Economic Update – ECB Hand Out €233 Billion to Banks, UK Retail Sales Rise, More…

success-1093892_640 Global stocks, bonds cheer bumper ECB cash handout

  • Euro zone stocks and bonds rallied on Thursday as banks snapped up almost quarter of a trillion euros of interest-free European Central Bank cash in what the ECB hopes will be the last outing for one of its main crisis-fighting tools.
  • Banks took a whooping 233 billion euros ($251.31 billion) at the ECB’s TLTRO (targeted long-term refinancing operation), over 100 billion more than had been forecast, fanning hopes of another spending stampede by market bulls.
  • Highly indebted Italy, Spain and Portugal and euro zone bank also saw their bonds rally, as analysts bet that they would be the first items on the shopping list of many of the 474 banks that had taken the ECB money.
  • “That (TLTRO) was a policy designed for extraordinary times, we are not in them now,” said Nick Gartside, JP Morgan Asset Management’s international CIO for fixed income.

Market Watch: U.K. retail sales surge 1.4% in February

  • U.K. retail sales rebounded in February following three consecutive months of decline, data showed Thursday, but the underlying trend remained weak, suggesting the industry was unlikely to make a positive contribution to growth in the first quarter.
  • Sales in February grew by 1.4% from the previous month, the Office for National Statistics said, driven by strong sales across all categories, with household goods stores performing particularly well. Compared with the same month last year, sales rose by 3.7%.
  • But sales in the three months through February fell by 1.4%, the fastest pace of decline in nearly seven years, data also showed. U.S. jobless claims unexpectedly rise to 258,000

  • In a report, the U.S. Department of Labor said the number of individuals filing for initial jobless benefits in the week ending March 18 increased by 15,000 to a seasonally adjusted 258,000 from the previous week’s total of 243,000 which had been revised from an initial reading of 241,000.
  • Analysts had expected jobless claims to drop by 1,000 from the original reading to 240,000 last week.
  • First-time jobless claims below the 300,000-level are usually associated with a firming labor market.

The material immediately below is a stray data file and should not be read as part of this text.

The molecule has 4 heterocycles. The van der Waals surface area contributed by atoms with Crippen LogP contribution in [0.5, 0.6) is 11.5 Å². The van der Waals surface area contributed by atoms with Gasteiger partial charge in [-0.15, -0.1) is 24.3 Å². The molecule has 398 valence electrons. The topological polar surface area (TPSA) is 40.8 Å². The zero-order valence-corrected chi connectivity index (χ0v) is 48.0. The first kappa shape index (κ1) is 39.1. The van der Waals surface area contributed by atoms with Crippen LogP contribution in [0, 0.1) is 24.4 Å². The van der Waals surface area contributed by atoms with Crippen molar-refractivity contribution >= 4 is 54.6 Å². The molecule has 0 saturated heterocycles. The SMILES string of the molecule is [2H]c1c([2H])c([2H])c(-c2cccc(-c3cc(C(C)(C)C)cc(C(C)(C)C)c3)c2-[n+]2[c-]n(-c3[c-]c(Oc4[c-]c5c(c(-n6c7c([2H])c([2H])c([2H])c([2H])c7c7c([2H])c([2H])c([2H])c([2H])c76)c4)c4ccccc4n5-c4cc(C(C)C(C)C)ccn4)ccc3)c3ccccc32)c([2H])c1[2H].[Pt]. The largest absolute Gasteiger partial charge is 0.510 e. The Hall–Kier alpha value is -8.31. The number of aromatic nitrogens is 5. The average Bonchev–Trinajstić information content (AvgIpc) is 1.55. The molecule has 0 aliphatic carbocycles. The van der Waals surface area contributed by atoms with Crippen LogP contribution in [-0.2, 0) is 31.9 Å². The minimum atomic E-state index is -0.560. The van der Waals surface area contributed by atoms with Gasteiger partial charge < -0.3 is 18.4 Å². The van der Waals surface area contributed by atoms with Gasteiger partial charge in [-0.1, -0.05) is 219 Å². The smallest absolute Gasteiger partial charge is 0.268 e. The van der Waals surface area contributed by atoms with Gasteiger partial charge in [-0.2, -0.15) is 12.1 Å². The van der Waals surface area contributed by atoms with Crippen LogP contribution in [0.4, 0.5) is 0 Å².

The Globe and Mail: Fed’s Esther George says some monetary policy stimulus can be removed

  • The Federal Reserve sees an opportunity to remove some of the monetary stimulus it has given the U.S. economy, Kansas City Federal Reserve President Esther George said on Tuesday.
  • “The Federal Reserve is moving into what I consider a very critical time,” George told an event hosted by Women in Housing and Finance.
  • George said the Fed needed to be careful not to tighten policy too much but also not to let the economy overheat, and that a decision on when to reduce the Fed’s large balance sheet would likely not be made soon.
  • “It’s going to require a lot of conversation and analysis,” she said.

Bloomberg: Fed’s Mester Favors Starting to Shrink Balance Sheet This Year

  • Federal Reserve Bank of Cleveland President Loretta Mester called for the U.S. central bank to continue with gradual interest-rate increases and begin shrinking its $4.5 trillion balance sheet this year if the economy continues to improve.
  • “If economic conditions evolve as I anticipate, I would be comfortable changing our reinvestment policy this year,” Mester said, according to the text of a speech she is scheduled to deliver Tuesday in Richmond, Virginia. “Ending reinvestments is a first step toward reducing the size of the balance sheet and returning its composition to primarily Treasury securities over time.”

Leave a Reply

Fill in your details below or click an icon to log in: Logo

You are commenting using your account. Log Out / Change )

Twitter picture

You are commenting using your Twitter account. Log Out / Change )

Facebook photo

You are commenting using your Facebook account. Log Out / Change )

Google+ photo

You are commenting using your Google+ account. Log Out / Change )

Connecting to %s